Robert Franklin Vaughn, cinema organist: born San Francisco 8 February 1911; married (one son); died Bakersfield, California 4 January 2002.
Bob Vaughn hammered away at his Wurlitzer at virtually every movie house from Long Beach to Ojai between 1925 and 1929. He worked seven days a week, including matinées, until the "talkies" arrived (their 75th anniversary falls this year), making his début at the Westwood cinema in Brentwood, California, accompanying The Phantom of the Opera.
He was born in San Francisco in 1911. Both his parents were musicians, his mother a classically trained pianist, while his father played the violin. Bob learned to play both instruments but his father died when he was 15. "Overnight things changed," he remembered. "I was only a kid but I knew I had to grow up fast and become the family breadwinner."
He took a job in a local factory, but used to play the piano for friends at parties. On one such occasion he caught the eye of a guest, a moviehouse proprietor, and was offered a job to play at his theatre. "It was a daunting task," he said, "playing in the dark, with the responsibility of a film and the audience's emotions resting on your shoulders."
He gained a reputation and was compared to the other great theatre pipe organists of his time, Gaylord Carter, John Mari and Lee Erwin. Hollywood's élite also paid compliments. Personal messages of thanks accompanied a film's premiere from its stars – Charles Farrell, Janet Gaynor, Rudolph Valentino, Vilma Banky, the Gish sisters, Gloria Swanson.
"I try to keep the music pulsing with different themes for different scenes, always looking for the climaxes without anticipating them until they happen," he said in 1988. "The secret of making it work is that you must feel like you're a part of the picture – the audience shouldn't even be aware that you're there."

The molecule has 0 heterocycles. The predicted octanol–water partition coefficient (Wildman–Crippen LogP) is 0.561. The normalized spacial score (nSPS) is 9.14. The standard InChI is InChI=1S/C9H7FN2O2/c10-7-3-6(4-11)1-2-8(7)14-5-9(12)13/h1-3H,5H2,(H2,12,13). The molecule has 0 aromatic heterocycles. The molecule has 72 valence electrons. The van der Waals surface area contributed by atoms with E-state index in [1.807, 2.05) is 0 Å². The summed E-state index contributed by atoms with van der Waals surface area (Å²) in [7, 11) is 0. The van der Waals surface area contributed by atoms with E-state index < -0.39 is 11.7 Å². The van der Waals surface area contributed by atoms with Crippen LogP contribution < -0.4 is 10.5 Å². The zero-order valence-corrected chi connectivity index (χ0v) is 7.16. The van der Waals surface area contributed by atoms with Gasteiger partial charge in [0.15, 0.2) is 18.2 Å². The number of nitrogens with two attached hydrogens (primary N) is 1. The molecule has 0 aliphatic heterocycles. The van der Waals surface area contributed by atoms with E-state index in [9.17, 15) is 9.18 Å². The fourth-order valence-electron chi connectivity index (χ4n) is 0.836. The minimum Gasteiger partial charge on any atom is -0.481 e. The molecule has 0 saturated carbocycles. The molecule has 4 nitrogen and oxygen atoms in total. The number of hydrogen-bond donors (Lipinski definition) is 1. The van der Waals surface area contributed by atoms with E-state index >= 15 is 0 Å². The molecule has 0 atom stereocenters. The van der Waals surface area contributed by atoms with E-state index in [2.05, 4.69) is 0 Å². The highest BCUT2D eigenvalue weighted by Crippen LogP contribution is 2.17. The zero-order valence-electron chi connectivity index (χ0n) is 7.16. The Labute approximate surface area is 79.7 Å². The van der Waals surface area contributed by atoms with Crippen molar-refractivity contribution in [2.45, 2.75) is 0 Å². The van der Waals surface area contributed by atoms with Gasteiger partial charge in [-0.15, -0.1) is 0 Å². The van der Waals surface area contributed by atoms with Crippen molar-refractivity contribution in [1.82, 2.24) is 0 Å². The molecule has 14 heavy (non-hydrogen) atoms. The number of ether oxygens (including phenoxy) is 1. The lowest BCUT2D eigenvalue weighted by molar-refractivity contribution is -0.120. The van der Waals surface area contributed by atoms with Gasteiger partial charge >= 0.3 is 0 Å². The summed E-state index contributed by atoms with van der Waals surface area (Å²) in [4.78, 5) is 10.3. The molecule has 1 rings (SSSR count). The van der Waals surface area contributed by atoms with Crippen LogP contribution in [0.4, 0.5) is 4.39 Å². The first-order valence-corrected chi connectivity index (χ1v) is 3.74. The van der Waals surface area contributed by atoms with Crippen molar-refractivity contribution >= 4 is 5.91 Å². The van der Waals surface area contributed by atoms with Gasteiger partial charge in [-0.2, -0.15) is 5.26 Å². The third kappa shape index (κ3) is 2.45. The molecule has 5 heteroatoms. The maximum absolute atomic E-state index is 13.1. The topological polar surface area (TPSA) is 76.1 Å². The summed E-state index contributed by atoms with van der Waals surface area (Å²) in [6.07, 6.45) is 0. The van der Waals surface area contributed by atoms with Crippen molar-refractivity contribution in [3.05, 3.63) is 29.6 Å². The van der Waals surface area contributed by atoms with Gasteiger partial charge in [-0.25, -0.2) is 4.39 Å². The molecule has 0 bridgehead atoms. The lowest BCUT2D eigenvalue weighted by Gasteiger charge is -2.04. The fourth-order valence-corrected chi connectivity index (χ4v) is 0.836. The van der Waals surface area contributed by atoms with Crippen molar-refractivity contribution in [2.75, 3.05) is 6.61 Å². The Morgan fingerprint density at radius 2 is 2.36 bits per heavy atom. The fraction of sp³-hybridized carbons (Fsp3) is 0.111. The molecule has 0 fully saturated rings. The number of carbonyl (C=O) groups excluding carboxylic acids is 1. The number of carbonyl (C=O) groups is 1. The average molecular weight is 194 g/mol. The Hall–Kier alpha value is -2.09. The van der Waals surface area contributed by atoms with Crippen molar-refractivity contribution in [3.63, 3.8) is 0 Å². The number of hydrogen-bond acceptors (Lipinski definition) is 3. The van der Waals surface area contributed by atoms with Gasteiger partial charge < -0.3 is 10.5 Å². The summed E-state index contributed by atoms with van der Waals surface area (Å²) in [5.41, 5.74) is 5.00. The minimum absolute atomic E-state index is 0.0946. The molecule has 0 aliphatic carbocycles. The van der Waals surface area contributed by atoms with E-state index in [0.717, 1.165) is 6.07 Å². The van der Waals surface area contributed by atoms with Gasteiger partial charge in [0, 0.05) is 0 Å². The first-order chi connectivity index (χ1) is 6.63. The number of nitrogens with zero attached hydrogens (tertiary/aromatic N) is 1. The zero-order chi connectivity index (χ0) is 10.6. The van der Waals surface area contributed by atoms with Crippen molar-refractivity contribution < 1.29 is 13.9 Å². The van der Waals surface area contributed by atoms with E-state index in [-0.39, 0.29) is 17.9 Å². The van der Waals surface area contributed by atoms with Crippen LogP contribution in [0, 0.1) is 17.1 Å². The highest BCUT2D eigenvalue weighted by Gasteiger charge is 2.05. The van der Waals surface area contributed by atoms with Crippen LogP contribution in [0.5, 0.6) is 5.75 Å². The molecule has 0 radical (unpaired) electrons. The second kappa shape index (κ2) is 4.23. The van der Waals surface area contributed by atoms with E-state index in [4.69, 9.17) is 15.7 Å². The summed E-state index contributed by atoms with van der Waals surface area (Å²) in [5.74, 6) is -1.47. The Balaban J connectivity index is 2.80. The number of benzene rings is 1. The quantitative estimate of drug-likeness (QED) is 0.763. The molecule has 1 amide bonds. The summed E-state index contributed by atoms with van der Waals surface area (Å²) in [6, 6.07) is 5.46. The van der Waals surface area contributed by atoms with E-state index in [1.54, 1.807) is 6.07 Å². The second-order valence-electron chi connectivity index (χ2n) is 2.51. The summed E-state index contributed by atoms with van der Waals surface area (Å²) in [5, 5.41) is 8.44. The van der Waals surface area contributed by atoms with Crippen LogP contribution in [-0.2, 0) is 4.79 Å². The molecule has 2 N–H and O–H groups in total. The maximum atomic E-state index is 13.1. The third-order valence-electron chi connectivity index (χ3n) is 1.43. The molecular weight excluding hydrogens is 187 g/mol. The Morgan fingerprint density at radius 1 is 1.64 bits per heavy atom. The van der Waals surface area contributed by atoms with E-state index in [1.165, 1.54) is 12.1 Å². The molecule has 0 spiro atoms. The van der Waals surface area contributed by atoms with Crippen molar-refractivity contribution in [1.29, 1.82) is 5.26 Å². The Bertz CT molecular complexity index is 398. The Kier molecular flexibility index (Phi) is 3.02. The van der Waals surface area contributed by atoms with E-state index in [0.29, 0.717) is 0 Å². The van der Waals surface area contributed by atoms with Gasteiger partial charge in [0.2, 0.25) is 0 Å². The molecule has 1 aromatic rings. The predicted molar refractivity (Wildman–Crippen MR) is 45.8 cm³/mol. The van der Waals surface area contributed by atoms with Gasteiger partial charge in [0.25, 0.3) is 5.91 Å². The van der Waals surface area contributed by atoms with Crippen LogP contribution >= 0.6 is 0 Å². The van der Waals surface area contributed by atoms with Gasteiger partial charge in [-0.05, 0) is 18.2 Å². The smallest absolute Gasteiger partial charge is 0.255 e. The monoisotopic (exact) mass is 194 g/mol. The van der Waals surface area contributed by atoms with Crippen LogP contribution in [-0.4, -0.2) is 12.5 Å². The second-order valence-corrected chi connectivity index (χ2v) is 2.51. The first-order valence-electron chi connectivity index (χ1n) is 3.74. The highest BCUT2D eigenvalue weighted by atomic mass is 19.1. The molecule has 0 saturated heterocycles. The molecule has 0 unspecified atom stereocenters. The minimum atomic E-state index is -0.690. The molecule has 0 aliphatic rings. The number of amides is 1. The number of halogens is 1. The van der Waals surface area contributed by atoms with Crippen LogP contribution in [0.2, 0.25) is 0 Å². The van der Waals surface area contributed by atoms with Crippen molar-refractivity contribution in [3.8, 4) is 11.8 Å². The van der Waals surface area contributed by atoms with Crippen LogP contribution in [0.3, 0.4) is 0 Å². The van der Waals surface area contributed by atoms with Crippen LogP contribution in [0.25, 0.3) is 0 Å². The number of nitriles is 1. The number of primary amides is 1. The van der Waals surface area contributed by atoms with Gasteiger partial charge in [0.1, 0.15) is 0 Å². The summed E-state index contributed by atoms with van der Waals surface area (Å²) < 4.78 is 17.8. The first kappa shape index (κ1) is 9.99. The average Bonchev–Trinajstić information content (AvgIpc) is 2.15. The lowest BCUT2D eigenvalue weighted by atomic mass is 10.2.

Film became by far the most popular pastime for any American. "I played until my fingers bled," he recalled. "To get from theatre to theatre I quickly decided that the fastest mode of transport was a motorbike." He wore a tuxedo under his leathers and was still riding his Harley Davidson up until his 85th birthday.
The actress Barbara Kent was a former neighbour:
He played at the premiere of my film Flesh and the Devil  at the Grauman's Chinese Theatre. When the lights went down and the film was showing I looked to my right where our film's lead, Greta Garbo, was sitting. I could see tears in her eyes. For a brief moment Bob melted her icy heart.
After the "talkies" came, he took a job as an investigator for the Immigration and Naturalisation Service, serving with them for 30 years. It wasn't until he moved back to San Francisco in the early Sixties that he became an accompanist again. He showed up at the old Avenue Theatre one day just to fool around with the Wurlitzer. When the manager Geoff Hansen heard the sounds wafting from the 16 ranks of pipes, he refused to let Vaughn leave until he agreed to play there on a weekly basis. When the theatre closed its doors in 1984 (Vaughn blamed the invention of video recorders), he took up residence at the Castro, the UC Theatre in Berkeley and the Towne Theatre in San Jose – where he played until summer 1999.
Vaughn built his own personal soundtrack library of silent film scores over the years. Few of the original scores survived, so Vaughn spent decades researching popular music from the 1920s. More recently he was an active member on the National Film Preservation Board.
Among his many treasures was the sheet music for "The Perfect Song", the love theme from The Birth of a Nation (1915) that Lillian Gish autographed and sent to him shortly before her death in 1993.
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